Sting’s “Russians”: If the Russians Love Their Children

Post author:Happy #SongLyricsSunday! Today’s prompt is to find a song about Army, Soldier, and War in either the song lyrics and/or title. One of the songs that really fit this theme is the 1985 song “Russians” by. Even though this song was composed during the tensions of the Cold War in the 1980s, I think you can rewrite the lyrics to fit even current situations like the conflict in Ukraine and also Trump’s presidency. I actually wrote some modern takes on “Russians” and maybe when I have confidence, I can share them on social media.

Let’s explore more about this poignant 80s song that is often overlooked (I feel) in Sting’s discography. (Of course, I think every song off The Dream of the Blue Turtles album is a masterpiece. It is a wonderful album!)

If the Russians Love Their Children

Sting released “Russians” in the summer of 1985 as part of The Dream of the Blue Turtles album. The singer-songwriter was inspired to write the song when he watched Soviet TV one day:The song was written as a pro-children plea for all sides of the Cold War conflict in hopes that the Russian would have the compassion and mercy of their enemies as they have for their own children. If Russia loved their children, then why would the Russians and Americans would point missiles at each other. The song also criticizes the then-dominant Cold War foreign policy and doctrine of mutually assured destruction of the United States and the Soviet Union. All of these are sung over the Romance theme from the Lieutenant Kijé Suite by Russian composer Sergei Prokofiev.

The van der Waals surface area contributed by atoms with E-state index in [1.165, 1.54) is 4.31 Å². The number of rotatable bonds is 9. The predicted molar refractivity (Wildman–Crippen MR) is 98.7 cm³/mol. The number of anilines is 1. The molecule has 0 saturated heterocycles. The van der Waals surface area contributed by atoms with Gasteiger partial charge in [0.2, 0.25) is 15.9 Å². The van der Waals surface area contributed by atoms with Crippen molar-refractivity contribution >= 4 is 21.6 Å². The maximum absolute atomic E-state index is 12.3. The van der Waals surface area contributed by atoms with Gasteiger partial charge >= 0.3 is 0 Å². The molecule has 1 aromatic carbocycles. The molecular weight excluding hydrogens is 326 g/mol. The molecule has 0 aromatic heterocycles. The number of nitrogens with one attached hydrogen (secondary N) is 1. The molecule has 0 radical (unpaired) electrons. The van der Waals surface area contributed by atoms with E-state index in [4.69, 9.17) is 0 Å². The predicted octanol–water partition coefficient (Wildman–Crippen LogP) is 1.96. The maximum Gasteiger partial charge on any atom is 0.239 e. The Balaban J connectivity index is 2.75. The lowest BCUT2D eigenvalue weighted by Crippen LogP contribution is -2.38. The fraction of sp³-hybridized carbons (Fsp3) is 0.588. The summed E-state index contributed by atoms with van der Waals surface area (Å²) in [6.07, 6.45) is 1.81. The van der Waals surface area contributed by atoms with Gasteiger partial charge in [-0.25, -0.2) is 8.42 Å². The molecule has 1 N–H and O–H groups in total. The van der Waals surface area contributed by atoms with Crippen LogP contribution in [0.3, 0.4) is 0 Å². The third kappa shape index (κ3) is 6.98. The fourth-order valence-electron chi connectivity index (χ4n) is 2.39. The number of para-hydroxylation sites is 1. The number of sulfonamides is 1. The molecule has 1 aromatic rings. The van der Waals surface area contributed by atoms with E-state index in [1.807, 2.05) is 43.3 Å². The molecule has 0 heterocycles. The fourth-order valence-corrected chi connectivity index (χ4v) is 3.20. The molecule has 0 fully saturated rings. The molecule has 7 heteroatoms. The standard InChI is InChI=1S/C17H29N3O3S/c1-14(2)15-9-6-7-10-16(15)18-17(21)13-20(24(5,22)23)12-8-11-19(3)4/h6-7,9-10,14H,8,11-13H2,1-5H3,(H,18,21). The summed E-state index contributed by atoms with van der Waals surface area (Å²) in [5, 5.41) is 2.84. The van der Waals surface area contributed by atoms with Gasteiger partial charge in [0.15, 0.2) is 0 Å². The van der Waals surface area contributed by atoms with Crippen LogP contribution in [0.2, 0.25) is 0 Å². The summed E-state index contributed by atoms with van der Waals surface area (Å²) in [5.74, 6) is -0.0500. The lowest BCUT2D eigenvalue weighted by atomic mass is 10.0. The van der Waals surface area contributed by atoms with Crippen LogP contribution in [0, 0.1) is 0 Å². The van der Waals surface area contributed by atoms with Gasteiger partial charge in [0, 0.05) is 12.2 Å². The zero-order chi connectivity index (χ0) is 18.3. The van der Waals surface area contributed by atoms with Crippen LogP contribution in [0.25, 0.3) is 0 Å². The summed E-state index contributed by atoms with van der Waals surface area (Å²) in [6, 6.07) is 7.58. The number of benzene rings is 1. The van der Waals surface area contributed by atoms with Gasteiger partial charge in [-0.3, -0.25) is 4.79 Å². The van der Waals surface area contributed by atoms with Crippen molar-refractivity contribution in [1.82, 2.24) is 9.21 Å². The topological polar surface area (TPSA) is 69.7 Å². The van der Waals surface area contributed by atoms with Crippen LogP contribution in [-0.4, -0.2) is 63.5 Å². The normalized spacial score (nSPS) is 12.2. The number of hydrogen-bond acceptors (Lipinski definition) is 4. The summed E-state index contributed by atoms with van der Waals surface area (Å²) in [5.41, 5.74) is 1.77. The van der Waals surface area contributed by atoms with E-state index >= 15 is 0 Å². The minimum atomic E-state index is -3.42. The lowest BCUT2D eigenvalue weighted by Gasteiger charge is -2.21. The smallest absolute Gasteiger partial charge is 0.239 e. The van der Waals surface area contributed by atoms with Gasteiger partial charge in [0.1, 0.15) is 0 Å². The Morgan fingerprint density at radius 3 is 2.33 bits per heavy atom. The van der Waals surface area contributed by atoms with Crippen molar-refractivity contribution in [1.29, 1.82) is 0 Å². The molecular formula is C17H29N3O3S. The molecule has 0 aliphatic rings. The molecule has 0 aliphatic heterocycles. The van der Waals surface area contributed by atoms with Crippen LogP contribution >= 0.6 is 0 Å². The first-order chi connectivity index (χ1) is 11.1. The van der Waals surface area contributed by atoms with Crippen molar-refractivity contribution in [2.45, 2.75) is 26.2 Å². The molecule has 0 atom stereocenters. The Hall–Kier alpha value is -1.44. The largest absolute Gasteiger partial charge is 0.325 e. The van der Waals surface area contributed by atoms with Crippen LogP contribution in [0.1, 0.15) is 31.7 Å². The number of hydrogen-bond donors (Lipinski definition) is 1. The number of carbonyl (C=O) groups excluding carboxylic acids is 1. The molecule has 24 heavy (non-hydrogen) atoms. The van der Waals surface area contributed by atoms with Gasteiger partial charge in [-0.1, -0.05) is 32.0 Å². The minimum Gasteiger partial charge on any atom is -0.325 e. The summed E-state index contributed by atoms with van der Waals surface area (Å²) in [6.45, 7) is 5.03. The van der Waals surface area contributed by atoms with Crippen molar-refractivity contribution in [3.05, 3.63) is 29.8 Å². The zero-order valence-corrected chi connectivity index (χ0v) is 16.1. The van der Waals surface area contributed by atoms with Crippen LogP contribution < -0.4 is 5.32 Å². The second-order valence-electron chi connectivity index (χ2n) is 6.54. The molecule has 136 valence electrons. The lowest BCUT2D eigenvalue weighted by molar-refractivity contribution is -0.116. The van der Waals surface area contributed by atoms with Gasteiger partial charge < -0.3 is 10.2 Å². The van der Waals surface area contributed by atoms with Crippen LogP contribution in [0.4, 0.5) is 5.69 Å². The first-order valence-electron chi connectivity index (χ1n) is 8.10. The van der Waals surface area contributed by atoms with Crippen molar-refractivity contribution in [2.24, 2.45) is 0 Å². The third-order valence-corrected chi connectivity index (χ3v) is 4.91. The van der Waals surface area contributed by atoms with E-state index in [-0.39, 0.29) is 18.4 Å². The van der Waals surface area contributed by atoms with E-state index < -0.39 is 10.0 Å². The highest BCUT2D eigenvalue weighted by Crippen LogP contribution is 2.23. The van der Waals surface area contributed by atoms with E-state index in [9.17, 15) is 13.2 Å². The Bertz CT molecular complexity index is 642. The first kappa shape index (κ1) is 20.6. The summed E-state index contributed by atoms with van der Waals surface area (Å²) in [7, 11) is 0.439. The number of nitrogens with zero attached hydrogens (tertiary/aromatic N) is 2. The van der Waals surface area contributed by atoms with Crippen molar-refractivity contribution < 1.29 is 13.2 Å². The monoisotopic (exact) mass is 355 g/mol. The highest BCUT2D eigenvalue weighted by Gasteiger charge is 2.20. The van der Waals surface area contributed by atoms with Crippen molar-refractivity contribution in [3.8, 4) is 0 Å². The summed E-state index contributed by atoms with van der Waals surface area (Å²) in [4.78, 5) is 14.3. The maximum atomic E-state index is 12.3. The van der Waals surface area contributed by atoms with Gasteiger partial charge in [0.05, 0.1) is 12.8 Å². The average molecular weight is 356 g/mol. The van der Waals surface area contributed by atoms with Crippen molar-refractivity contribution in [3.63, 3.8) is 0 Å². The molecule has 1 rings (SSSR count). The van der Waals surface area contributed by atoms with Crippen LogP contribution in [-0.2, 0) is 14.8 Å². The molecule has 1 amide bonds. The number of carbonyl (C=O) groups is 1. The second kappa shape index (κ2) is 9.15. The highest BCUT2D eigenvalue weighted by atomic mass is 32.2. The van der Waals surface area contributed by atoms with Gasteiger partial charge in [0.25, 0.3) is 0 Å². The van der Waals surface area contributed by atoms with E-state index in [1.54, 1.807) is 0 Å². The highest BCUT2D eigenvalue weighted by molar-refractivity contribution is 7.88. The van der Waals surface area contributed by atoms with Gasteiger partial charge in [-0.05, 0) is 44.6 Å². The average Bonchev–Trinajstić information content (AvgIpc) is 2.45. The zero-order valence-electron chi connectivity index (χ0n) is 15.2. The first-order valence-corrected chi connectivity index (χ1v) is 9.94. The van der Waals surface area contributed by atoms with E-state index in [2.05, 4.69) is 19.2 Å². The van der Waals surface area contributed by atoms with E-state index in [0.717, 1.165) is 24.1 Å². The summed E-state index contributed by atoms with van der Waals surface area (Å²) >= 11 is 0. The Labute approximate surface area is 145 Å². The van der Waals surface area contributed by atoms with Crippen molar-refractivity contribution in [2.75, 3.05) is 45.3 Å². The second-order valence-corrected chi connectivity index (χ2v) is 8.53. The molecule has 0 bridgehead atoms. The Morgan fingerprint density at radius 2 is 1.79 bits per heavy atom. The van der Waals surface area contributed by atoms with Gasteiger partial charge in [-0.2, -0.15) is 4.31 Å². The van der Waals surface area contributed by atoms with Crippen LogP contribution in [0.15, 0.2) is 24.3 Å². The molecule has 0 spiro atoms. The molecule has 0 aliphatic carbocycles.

James Cameron was inspired by this song when writing the character John Connor for the movie Terminator 2. I remember sitting there once, high on E, writing notes for Terminator, and I was struck by Sting’s song, “I hope the Russians love their children too.” And I thought, “You know what? The idea of a nuclear war is just so antithetical to life itself.” That’s where the kid came from.”[2]

But others didn’t like the song’s presence. ex-The Police bandmate Stewart Copeland, whose father was a CIA agent, didn’t agree with the stance. However, he did comment that no matter what was the argument, Sting could write indefensible lyrics that you couldn’t argue over.[3]

What do you think of “Russians”? Listen to the song below and let me know what you think in the comments!

Sting re-recorded this song a couple of weeks ago due to the 2022 Russian invasion of Ukraine. Here is what he had to say about the song:

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